"Many Moods" Yolanda Duke with The Tito Puente Orchestra
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1-What Is This Thing Called Love (Guaguanco Jazz)
Her voice full of drama and wonderment, Yolanda meshes beautifully with the swirling horns on this number that really takes flight with John Walsh's swinging trumpet solo.

2-I've Got You Under My Skin (Swing Rumba)
This tasty gem of a tune hearkens back to the days when the clubs were sophisticated and so was the music. The horns and strings, lends just the right setting for La Duke's sensual, heartfelt vocal.

3-La Peleona (Guaracha)
La Duke and Jose Alberto "El Canario" team up to swing this song for all it's worth, practically defying you not to dance.

4-Myrta Silva's Medley (Bolero)
This medley of popular Silva's tunes is given a smart, seamless performance by La Duke and the band.

5-They Can't Take That Away From Me (Cha Cha)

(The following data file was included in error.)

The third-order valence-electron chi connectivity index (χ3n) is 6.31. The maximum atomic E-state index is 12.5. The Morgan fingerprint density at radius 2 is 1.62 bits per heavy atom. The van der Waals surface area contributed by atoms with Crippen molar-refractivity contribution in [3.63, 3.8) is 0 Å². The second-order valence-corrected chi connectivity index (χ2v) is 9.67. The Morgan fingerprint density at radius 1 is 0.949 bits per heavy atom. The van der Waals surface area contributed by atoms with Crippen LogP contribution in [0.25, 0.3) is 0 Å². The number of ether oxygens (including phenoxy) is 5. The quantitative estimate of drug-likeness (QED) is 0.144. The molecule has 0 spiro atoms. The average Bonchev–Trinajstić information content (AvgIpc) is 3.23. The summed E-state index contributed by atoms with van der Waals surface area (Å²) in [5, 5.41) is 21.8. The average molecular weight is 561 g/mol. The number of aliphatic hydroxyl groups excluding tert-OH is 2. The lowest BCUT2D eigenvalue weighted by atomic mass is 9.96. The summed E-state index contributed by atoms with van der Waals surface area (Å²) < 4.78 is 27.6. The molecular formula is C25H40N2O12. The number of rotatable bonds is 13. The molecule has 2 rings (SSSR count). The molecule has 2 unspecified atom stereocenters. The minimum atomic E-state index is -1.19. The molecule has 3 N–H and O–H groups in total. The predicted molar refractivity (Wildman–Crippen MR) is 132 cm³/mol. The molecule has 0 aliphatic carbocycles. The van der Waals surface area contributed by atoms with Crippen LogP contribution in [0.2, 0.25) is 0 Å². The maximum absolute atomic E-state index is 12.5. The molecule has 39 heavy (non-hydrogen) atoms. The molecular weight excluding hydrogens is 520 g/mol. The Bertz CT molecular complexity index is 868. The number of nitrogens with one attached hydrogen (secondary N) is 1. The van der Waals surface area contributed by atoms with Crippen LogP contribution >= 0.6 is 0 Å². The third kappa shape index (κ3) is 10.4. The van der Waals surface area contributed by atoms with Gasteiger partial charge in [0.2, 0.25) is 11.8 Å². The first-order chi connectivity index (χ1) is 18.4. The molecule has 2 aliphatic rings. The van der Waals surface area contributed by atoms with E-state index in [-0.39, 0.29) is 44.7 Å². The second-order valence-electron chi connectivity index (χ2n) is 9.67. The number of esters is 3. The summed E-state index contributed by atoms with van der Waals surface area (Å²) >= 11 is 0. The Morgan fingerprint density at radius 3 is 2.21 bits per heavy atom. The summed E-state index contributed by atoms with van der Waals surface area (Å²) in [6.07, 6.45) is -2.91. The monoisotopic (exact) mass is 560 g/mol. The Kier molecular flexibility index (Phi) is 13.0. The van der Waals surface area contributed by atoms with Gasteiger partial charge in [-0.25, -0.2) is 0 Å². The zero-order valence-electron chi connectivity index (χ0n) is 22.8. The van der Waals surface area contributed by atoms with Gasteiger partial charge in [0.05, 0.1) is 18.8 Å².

La Duke and the band keep things moving right along on this standard with a nice Latin flavoring, highlighted by Bobby Porcelli's flute solo.

6-Oh God, I Love You (Salsa)
La Duke captures the sentiment of the lyrics with her vocal treatment, deftly blending the memory and regrets of love to create a bittersweet moment.

7-Misty (Slow Swing)
Yolanda's vocal dances nimbly on this spectacular Big Band Jazz with vocals. highlighted by Sam Burtis's trombone solo

8-Muchos Besos (Bolero Cha Cha)
This Don Rafael Hernandez standard receives a well-earned tribute from La Duke and the band, who give it a sincere interpretation.

9-Blue Moon (Cha Cha)
The beat, the horns, the vocal and the tenor sax solo by Mitch Frohman create an irresistible rendition of this revered classic.

10-The Hungry Years (Ballad)
This song is all about the message and La Duke delivers it with wonderfully-nuanced vocal.

11-Til You Come Back To Me (Cha Cha)
A very cool cha cha take on this modern classic--featuring impassioned singing by La Duke and added punch by the background singers--will have you swaying in your seat.

12-That Old Magic (Mambo)
Singing in Spanish, La Duke takes this swinging classic and practically makes it her own. Bobby Porcelli chimes in with a bouncy alto sax solo to take it a notch higher on the "Let's dance" scale.